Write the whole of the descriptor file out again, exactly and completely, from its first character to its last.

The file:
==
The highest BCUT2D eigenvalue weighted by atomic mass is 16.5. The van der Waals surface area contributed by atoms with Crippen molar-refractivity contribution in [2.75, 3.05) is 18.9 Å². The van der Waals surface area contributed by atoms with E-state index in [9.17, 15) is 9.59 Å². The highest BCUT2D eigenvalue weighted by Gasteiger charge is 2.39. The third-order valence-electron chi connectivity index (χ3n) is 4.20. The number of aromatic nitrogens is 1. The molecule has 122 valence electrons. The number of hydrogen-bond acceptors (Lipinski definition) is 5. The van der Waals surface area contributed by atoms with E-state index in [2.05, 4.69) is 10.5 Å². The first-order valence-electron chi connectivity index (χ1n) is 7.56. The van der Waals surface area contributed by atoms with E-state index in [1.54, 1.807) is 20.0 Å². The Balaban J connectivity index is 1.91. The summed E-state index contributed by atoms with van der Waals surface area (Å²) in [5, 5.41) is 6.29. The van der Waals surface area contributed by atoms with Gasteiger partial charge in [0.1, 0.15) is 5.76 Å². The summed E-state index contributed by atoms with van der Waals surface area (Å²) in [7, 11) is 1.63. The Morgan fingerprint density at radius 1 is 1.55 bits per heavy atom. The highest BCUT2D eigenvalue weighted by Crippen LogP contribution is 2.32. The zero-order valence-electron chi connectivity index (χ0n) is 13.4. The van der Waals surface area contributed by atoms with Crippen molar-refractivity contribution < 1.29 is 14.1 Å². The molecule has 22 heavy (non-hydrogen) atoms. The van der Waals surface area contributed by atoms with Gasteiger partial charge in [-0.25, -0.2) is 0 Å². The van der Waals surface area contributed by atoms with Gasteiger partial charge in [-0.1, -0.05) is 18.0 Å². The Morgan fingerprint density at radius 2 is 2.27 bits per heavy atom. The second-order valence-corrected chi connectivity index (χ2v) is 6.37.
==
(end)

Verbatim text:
The highest BCUT2D eigenvalue weighted by atomic mass is 16.5. The van der Waals surface area contributed by atoms with Crippen molar-refractivity contribution in [2.75, 3.05) is 18.9 Å². The van der Waals surface area contributed by atoms with E-state index in [9.17, 15) is 9.59 Å². The highest BCUT2D eigenvalue weighted by Gasteiger charge is 2.39. The third-order valence-electron chi connectivity index (χ3n) is 4.20. The number of aromatic nitrogens is 1. The molecule has 122 valence electrons. The number of hydrogen-bond acceptors (Lipinski definition) is 5. The van der Waals surface area contributed by atoms with E-state index in [2.05, 4.69) is 10.5 Å². The first-order valence-electron chi connectivity index (χ1n) is 7.56. The van der Waals surface area contributed by atoms with E-state index in [1.54, 1.807) is 20.0 Å². The Balaban J connectivity index is 1.91. The summed E-state index contributed by atoms with van der Waals surface area (Å²) in [5, 5.41) is 6.29. The van der Waals surface area contributed by atoms with Gasteiger partial charge in [0.1, 0.15) is 5.76 Å². The summed E-state index contributed by atoms with van der Waals surface area (Å²) in [7, 11) is 1.63. The Morgan fingerprint density at radius 1 is 1.55 bits per heavy atom. The highest BCUT2D eigenvalue weighted by Crippen LogP contribution is 2.32. The zero-order valence-electron chi connectivity index (χ0n) is 13.4. The van der Waals surface area contributed by atoms with Crippen molar-refractivity contribution < 1.29 is 14.1 Å². The molecule has 22 heavy (non-hydrogen) atoms. The van der Waals surface area contributed by atoms with Gasteiger partial charge in [-0.25, -0.2) is 0 Å². The van der Waals surface area contributed by atoms with Gasteiger partial charge in [-0.1, -0.05) is 18.0 Å². The Morgan fingerprint density at radius 2 is 2.27 bits per heavy atom. The second-order valence-corrected chi connectivity index (χ2v) is 6.37.